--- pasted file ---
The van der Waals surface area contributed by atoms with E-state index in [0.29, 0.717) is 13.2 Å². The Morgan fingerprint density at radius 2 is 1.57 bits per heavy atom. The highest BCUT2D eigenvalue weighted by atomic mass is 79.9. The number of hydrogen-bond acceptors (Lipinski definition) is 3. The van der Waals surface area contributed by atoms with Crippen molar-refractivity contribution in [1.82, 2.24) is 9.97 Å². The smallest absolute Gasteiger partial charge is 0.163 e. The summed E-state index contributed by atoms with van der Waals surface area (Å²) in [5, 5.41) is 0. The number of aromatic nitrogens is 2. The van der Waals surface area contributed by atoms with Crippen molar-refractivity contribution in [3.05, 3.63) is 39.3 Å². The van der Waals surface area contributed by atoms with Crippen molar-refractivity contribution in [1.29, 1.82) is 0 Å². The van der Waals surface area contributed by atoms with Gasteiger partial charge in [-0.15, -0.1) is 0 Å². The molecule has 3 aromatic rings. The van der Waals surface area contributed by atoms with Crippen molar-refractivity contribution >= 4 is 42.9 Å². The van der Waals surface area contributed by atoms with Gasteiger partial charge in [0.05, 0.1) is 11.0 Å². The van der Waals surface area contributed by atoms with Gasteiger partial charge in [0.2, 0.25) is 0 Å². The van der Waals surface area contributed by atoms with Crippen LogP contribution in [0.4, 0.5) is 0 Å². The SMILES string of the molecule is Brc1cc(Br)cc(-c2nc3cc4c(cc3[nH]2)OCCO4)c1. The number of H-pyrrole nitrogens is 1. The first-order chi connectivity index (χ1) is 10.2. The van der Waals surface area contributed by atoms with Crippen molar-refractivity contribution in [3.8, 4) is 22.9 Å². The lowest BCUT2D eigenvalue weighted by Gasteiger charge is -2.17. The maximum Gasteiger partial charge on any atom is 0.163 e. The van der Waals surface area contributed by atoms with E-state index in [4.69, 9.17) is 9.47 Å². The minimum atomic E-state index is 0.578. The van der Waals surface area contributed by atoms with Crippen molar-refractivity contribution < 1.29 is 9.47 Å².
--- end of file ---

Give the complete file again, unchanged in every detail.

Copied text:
The van der Waals surface area contributed by atoms with E-state index in [0.29, 0.717) is 13.2 Å². The Morgan fingerprint density at radius 2 is 1.57 bits per heavy atom. The highest BCUT2D eigenvalue weighted by atomic mass is 79.9. The number of hydrogen-bond acceptors (Lipinski definition) is 3. The van der Waals surface area contributed by atoms with Crippen molar-refractivity contribution in [1.82, 2.24) is 9.97 Å². The smallest absolute Gasteiger partial charge is 0.163 e. The summed E-state index contributed by atoms with van der Waals surface area (Å²) in [5, 5.41) is 0. The number of aromatic nitrogens is 2. The van der Waals surface area contributed by atoms with Crippen molar-refractivity contribution in [3.05, 3.63) is 39.3 Å². The van der Waals surface area contributed by atoms with Crippen molar-refractivity contribution in [1.29, 1.82) is 0 Å². The van der Waals surface area contributed by atoms with Gasteiger partial charge in [-0.15, -0.1) is 0 Å². The molecule has 3 aromatic rings. The van der Waals surface area contributed by atoms with Crippen molar-refractivity contribution >= 4 is 42.9 Å². The van der Waals surface area contributed by atoms with Gasteiger partial charge in [0.05, 0.1) is 11.0 Å². The van der Waals surface area contributed by atoms with Gasteiger partial charge in [0.2, 0.25) is 0 Å². The van der Waals surface area contributed by atoms with Crippen LogP contribution in [0.4, 0.5) is 0 Å². The SMILES string of the molecule is Brc1cc(Br)cc(-c2nc3cc4c(cc3[nH]2)OCCO4)c1. The number of H-pyrrole nitrogens is 1. The first-order chi connectivity index (χ1) is 10.2. The van der Waals surface area contributed by atoms with Crippen molar-refractivity contribution in [3.8, 4) is 22.9 Å². The lowest BCUT2D eigenvalue weighted by Gasteiger charge is -2.17. The maximum Gasteiger partial charge on any atom is 0.163 e. The van der Waals surface area contributed by atoms with E-state index in [4.69, 9.17) is 9.47 Å². The minimum atomic E-state index is 0.578. The van der Waals surface area contributed by atoms with Crippen molar-refractivity contribution < 1.29 is 9.47 Å².